|Publication number||US7069588 B2|
|Application number||US 09/941,981|
|Publication date||Jun 27, 2006|
|Filing date||Aug 29, 2001|
|Priority date||Aug 29, 2001|
|Also published as||US20030046581|
|Publication number||09941981, 941981, US 7069588 B2, US 7069588B2, US-B2-7069588, US7069588 B2, US7069588B2|
|Inventors||R Christian Call, David J Cavuto, Tadesse W Giorgis|
|Original Assignee||Lucent Technologies Inc.|
|Export Citation||BiBTeX, EndNote, RefMan|
|Patent Citations (2), Referenced by (18), Classifications (15), Legal Events (7)|
|External Links: USPTO, USPTO Assignment, Espacenet|
The present invention relates generally to the field of Computer Network Security.
When two devices on a computer network communicate with each other, they typically do so by creating a connection between them. That connection is identified by the protocol used for communication, and the addresses and ports used by each endpoint. Once a connection has been established, the two endpoints may exchange many data packets. The connection and the packets that are sent in that connection are referred to as a “session.”
Some devices (for example, simple routers) that process traffic on computer networks make packet-by-packet decisions about how to handle network traffic. A set of rules is applied to each packet received by the device, and the packet is then handled accordingly. The rules are applied without regard to what other packets within a session may previously have been processed. Such devices are called “non-stateful” devices, because they handle traffic without regard to the state of the session.
So-called “stateful” devices, on the other hand, operate under the assumption that there will be many packets for each session. They maintain state information about the sessions that they process, thus allowing traffic in established sessions to be processed quickly.
Maintaining state information requires that stateful device allocate resources dedicated to storing that information. One form of attack against a stateful device (as explained below) involves creating false sessions, and by doing so inducing that device to maintain information about those sessions, to the extent that the device no longer has enough resources to process legitimate network traffic.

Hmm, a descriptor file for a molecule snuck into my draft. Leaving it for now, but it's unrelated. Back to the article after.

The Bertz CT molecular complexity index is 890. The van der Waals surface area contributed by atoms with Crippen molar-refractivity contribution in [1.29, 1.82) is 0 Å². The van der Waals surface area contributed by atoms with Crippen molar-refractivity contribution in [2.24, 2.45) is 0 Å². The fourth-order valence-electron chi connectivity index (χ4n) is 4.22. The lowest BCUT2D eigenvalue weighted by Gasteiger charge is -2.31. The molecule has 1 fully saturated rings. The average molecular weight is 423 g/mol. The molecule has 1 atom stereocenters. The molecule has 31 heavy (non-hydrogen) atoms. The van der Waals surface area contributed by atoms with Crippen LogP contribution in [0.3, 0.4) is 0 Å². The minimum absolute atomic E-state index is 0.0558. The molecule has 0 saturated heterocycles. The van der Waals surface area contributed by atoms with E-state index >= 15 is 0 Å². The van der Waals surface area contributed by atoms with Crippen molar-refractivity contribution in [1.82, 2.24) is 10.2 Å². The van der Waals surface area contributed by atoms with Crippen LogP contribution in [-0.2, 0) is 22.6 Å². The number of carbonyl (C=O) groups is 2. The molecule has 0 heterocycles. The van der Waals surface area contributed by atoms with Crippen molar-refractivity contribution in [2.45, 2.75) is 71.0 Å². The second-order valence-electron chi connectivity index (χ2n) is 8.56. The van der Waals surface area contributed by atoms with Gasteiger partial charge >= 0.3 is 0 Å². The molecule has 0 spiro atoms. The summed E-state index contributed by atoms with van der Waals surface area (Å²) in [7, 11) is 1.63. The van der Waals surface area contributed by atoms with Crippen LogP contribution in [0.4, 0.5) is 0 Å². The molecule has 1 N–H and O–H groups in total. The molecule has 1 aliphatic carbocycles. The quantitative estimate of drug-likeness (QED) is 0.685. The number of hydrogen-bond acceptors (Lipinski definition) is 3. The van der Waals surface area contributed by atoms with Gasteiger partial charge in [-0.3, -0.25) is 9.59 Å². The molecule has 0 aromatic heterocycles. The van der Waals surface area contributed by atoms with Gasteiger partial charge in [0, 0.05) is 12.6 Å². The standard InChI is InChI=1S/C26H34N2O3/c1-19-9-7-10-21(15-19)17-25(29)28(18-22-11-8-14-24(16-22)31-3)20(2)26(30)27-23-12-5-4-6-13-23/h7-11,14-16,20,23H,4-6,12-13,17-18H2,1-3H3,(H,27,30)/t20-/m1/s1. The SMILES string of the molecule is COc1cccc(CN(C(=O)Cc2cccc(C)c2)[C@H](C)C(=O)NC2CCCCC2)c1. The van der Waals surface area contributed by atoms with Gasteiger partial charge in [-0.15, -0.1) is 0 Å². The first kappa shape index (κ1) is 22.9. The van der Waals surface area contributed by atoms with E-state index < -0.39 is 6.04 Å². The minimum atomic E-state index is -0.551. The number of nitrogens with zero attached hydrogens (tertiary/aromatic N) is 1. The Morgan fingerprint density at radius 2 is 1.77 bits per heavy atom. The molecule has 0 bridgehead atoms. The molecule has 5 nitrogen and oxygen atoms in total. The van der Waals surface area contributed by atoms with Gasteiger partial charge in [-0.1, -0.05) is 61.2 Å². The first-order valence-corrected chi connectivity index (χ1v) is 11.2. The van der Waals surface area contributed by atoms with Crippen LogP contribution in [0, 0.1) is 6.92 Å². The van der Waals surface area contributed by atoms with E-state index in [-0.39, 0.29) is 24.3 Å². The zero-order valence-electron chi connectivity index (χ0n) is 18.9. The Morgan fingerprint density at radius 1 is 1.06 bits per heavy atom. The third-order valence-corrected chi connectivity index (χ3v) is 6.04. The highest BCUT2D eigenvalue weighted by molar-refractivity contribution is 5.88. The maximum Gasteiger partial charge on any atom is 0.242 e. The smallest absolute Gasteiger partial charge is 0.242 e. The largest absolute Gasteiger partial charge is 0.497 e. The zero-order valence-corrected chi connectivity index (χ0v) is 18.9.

A stateful device that is aware of the semantics of connection-oriented services, like TCP (transmission control protocol), makes a decision at connection setup time, and then forwards messages more efficiently for subsequent packets in that connection. Finally, when the service semantics indicate that the session is complete, the device stops forwarding packets for that session.
Most packet-filtering firewalls, as well as other devices like Layer-4 switches, make decisions based on the concept of a “session”. The concept of a session is well defined for TCP, since the TCP protocol specifies the point in the message-passing where a connection has been established. For other protocols, such as UDP or ICMP, the concept of a “session” is artificial to some extent, and must be inferred by the relative frequency and direction of packets.
In any case, since a session is a transient concept, network devices must allocate resources, usually amounting to RAM and CPU cycles, to keep track of it. For TCP or UDP, the possible number of sessions at any one time is bounded by the number of modifiable bits in the IP and TCP/UDP headers. IP provides 32 bits of source and destination address information along with 8 bits of protocol information. If the protocol is TCP (6) or UDP (17), they provide an additional 16 bits each of source and destination port information. This totals (32+32+16+16=96 bits or 12 bytes) of possible session permutation information, just for TCP or UDP alone. The universe of possible unique session permutations is therefore on the order of 2^97 or about 10^29 (100,000,000,000,000,000,000,000,000,000 sessions)!